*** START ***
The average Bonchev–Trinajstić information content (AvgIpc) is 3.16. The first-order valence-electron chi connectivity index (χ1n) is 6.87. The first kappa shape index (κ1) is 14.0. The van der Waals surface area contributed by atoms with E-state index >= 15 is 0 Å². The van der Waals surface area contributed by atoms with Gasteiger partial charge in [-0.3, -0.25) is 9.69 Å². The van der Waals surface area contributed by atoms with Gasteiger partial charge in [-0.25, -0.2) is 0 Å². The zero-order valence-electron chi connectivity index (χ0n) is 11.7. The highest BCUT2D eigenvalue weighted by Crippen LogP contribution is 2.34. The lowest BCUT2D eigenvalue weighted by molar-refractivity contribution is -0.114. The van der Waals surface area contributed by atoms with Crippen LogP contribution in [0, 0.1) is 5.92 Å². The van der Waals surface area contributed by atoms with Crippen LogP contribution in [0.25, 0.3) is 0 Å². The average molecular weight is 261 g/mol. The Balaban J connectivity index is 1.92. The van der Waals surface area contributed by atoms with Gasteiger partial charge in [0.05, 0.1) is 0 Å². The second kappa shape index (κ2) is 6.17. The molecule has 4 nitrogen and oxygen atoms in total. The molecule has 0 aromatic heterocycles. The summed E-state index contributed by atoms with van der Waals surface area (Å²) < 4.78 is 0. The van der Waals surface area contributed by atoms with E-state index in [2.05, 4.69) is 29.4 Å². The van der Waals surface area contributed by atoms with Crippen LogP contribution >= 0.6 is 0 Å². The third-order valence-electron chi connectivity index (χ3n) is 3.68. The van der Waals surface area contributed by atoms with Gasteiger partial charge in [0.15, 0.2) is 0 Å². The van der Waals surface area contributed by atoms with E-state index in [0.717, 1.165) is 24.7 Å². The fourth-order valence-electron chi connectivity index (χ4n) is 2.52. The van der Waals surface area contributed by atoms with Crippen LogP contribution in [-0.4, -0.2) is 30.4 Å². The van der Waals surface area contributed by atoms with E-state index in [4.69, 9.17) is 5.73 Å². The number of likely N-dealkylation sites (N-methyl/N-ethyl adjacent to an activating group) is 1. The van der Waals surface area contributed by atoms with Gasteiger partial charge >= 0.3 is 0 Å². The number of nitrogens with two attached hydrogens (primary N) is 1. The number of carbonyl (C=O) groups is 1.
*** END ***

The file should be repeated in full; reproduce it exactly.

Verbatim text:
The average Bonchev–Trinajstić information content (AvgIpc) is 3.16. The first-order valence-electron chi connectivity index (χ1n) is 6.87. The first kappa shape index (κ1) is 14.0. The van der Waals surface area contributed by atoms with E-state index >= 15 is 0 Å². The van der Waals surface area contributed by atoms with Gasteiger partial charge in [-0.3, -0.25) is 9.69 Å². The van der Waals surface area contributed by atoms with Gasteiger partial charge in [-0.25, -0.2) is 0 Å². The zero-order valence-electron chi connectivity index (χ0n) is 11.7. The highest BCUT2D eigenvalue weighted by Crippen LogP contribution is 2.34. The lowest BCUT2D eigenvalue weighted by molar-refractivity contribution is -0.114. The van der Waals surface area contributed by atoms with Crippen LogP contribution in [0, 0.1) is 5.92 Å². The van der Waals surface area contributed by atoms with Crippen LogP contribution in [0.25, 0.3) is 0 Å². The average molecular weight is 261 g/mol. The Balaban J connectivity index is 1.92. The van der Waals surface area contributed by atoms with Gasteiger partial charge in [0.05, 0.1) is 0 Å². The second kappa shape index (κ2) is 6.17. The molecule has 4 nitrogen and oxygen atoms in total. The molecule has 0 aromatic heterocycles. The summed E-state index contributed by atoms with van der Waals surface area (Å²) < 4.78 is 0. The van der Waals surface area contributed by atoms with E-state index in [2.05, 4.69) is 29.4 Å². The van der Waals surface area contributed by atoms with Crippen LogP contribution >= 0.6 is 0 Å². The third-order valence-electron chi connectivity index (χ3n) is 3.68. The van der Waals surface area contributed by atoms with Gasteiger partial charge in [0.15, 0.2) is 0 Å². The van der Waals surface area contributed by atoms with E-state index in [0.717, 1.165) is 24.7 Å². The fourth-order valence-electron chi connectivity index (χ4n) is 2.52. The van der Waals surface area contributed by atoms with Crippen LogP contribution in [-0.4, -0.2) is 30.4 Å². The van der Waals surface area contributed by atoms with E-state index in [4.69, 9.17) is 5.73 Å². The number of likely N-dealkylation sites (N-methyl/N-ethyl adjacent to an activating group) is 1. The van der Waals surface area contributed by atoms with Gasteiger partial charge >= 0.3 is 0 Å². The number of nitrogens with two attached hydrogens (primary N) is 1. The number of carbonyl (C=O) groups is 1.